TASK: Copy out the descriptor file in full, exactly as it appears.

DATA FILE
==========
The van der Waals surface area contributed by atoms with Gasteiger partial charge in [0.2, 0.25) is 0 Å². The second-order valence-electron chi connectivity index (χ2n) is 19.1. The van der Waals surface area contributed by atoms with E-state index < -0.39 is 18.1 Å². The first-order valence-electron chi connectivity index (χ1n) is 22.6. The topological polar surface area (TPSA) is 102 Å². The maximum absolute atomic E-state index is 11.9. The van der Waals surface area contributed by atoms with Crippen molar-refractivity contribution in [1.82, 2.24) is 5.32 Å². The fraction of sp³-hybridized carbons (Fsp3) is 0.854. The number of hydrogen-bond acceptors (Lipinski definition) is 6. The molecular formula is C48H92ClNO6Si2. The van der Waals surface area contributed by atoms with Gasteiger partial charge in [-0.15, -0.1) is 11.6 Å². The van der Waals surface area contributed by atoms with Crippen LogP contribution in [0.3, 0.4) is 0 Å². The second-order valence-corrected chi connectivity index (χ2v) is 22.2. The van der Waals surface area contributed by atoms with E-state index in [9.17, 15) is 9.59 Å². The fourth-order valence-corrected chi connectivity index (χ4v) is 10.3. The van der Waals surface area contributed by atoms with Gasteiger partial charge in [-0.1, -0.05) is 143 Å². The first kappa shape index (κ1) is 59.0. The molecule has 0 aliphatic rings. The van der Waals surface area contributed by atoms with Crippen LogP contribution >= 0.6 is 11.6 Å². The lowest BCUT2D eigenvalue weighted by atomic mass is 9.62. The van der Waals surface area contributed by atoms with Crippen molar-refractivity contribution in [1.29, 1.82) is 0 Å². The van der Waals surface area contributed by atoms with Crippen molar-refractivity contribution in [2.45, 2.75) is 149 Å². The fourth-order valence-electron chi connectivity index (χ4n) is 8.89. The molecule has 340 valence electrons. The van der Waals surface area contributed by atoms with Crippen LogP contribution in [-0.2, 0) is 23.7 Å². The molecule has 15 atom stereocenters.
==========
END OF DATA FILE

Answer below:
The van der Waals surface area contributed by atoms with Gasteiger partial charge in [0.2, 0.25) is 0 Å². The second-order valence-electron chi connectivity index (χ2n) is 19.1. The van der Waals surface area contributed by atoms with E-state index < -0.39 is 18.1 Å². The first-order valence-electron chi connectivity index (χ1n) is 22.6. The topological polar surface area (TPSA) is 102 Å². The maximum absolute atomic E-state index is 11.9. The van der Waals surface area contributed by atoms with Crippen molar-refractivity contribution in [1.82, 2.24) is 5.32 Å². The fraction of sp³-hybridized carbons (Fsp3) is 0.854. The number of hydrogen-bond acceptors (Lipinski definition) is 6. The molecular formula is C48H92ClNO6Si2. The van der Waals surface area contributed by atoms with Gasteiger partial charge in [-0.15, -0.1) is 11.6 Å². The van der Waals surface area contributed by atoms with Crippen LogP contribution in [0.3, 0.4) is 0 Å². The second-order valence-corrected chi connectivity index (χ2v) is 22.2. The van der Waals surface area contributed by atoms with E-state index in [9.17, 15) is 9.59 Å². The fourth-order valence-corrected chi connectivity index (χ4v) is 10.3. The van der Waals surface area contributed by atoms with Gasteiger partial charge in [-0.1, -0.05) is 143 Å². The first kappa shape index (κ1) is 59.0. The molecule has 0 aliphatic rings. The van der Waals surface area contributed by atoms with Crippen LogP contribution >= 0.6 is 11.6 Å². The lowest BCUT2D eigenvalue weighted by atomic mass is 9.62. The van der Waals surface area contributed by atoms with Crippen molar-refractivity contribution in [1.29, 1.82) is 0 Å². The van der Waals surface area contributed by atoms with Crippen molar-refractivity contribution in [2.45, 2.75) is 149 Å². The fourth-order valence-electron chi connectivity index (χ4n) is 8.89. The molecule has 340 valence electrons. The van der Waals surface area contributed by atoms with Crippen LogP contribution in [-0.2, 0) is 23.7 Å². The molecule has 15 atom stereocenters.